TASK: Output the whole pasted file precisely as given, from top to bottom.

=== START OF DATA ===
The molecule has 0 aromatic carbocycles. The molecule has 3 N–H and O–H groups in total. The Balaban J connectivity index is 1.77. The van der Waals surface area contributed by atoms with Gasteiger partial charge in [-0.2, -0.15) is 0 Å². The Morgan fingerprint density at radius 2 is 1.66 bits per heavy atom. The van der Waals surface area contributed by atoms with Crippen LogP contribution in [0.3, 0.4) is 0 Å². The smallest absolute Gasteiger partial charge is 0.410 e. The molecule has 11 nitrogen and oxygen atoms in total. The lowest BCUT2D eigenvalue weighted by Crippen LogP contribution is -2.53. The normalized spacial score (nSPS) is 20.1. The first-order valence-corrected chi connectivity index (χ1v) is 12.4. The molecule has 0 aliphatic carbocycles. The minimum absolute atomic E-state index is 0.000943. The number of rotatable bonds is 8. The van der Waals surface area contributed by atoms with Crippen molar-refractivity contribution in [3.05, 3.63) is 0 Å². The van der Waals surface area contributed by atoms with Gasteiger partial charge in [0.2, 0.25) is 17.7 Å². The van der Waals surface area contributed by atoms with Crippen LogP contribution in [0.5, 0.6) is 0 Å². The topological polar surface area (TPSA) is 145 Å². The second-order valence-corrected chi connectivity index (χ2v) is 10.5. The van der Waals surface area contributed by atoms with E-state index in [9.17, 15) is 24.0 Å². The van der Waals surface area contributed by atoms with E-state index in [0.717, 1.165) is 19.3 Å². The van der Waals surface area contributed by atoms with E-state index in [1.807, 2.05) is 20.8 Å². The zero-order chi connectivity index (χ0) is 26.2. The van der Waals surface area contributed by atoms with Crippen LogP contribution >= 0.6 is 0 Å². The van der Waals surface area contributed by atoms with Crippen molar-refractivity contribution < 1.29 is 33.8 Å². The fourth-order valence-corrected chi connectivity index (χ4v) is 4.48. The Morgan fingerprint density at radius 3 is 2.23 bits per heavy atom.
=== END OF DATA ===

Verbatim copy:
The molecule has 0 aromatic carbocycles. The molecule has 3 N–H and O–H groups in total. The Balaban J connectivity index is 1.77. The van der Waals surface area contributed by atoms with Gasteiger partial charge in [-0.2, -0.15) is 0 Å². The Morgan fingerprint density at radius 2 is 1.66 bits per heavy atom. The van der Waals surface area contributed by atoms with Crippen LogP contribution in [0.3, 0.4) is 0 Å². The smallest absolute Gasteiger partial charge is 0.410 e. The molecule has 11 nitrogen and oxygen atoms in total. The lowest BCUT2D eigenvalue weighted by Crippen LogP contribution is -2.53. The normalized spacial score (nSPS) is 20.1. The first-order valence-corrected chi connectivity index (χ1v) is 12.4. The molecule has 0 aliphatic carbocycles. The minimum absolute atomic E-state index is 0.000943. The number of rotatable bonds is 8. The van der Waals surface area contributed by atoms with Crippen molar-refractivity contribution in [3.05, 3.63) is 0 Å². The van der Waals surface area contributed by atoms with Gasteiger partial charge in [0.2, 0.25) is 17.7 Å². The van der Waals surface area contributed by atoms with Crippen LogP contribution in [0.5, 0.6) is 0 Å². The topological polar surface area (TPSA) is 145 Å². The second-order valence-corrected chi connectivity index (χ2v) is 10.5. The van der Waals surface area contributed by atoms with E-state index in [9.17, 15) is 24.0 Å². The van der Waals surface area contributed by atoms with E-state index in [0.717, 1.165) is 19.3 Å². The van der Waals surface area contributed by atoms with E-state index in [1.807, 2.05) is 20.8 Å². The zero-order chi connectivity index (χ0) is 26.2. The van der Waals surface area contributed by atoms with Crippen LogP contribution >= 0.6 is 0 Å². The van der Waals surface area contributed by atoms with Crippen molar-refractivity contribution < 1.29 is 33.8 Å². The fourth-order valence-corrected chi connectivity index (χ4v) is 4.48. The Morgan fingerprint density at radius 3 is 2.23 bits per heavy atom.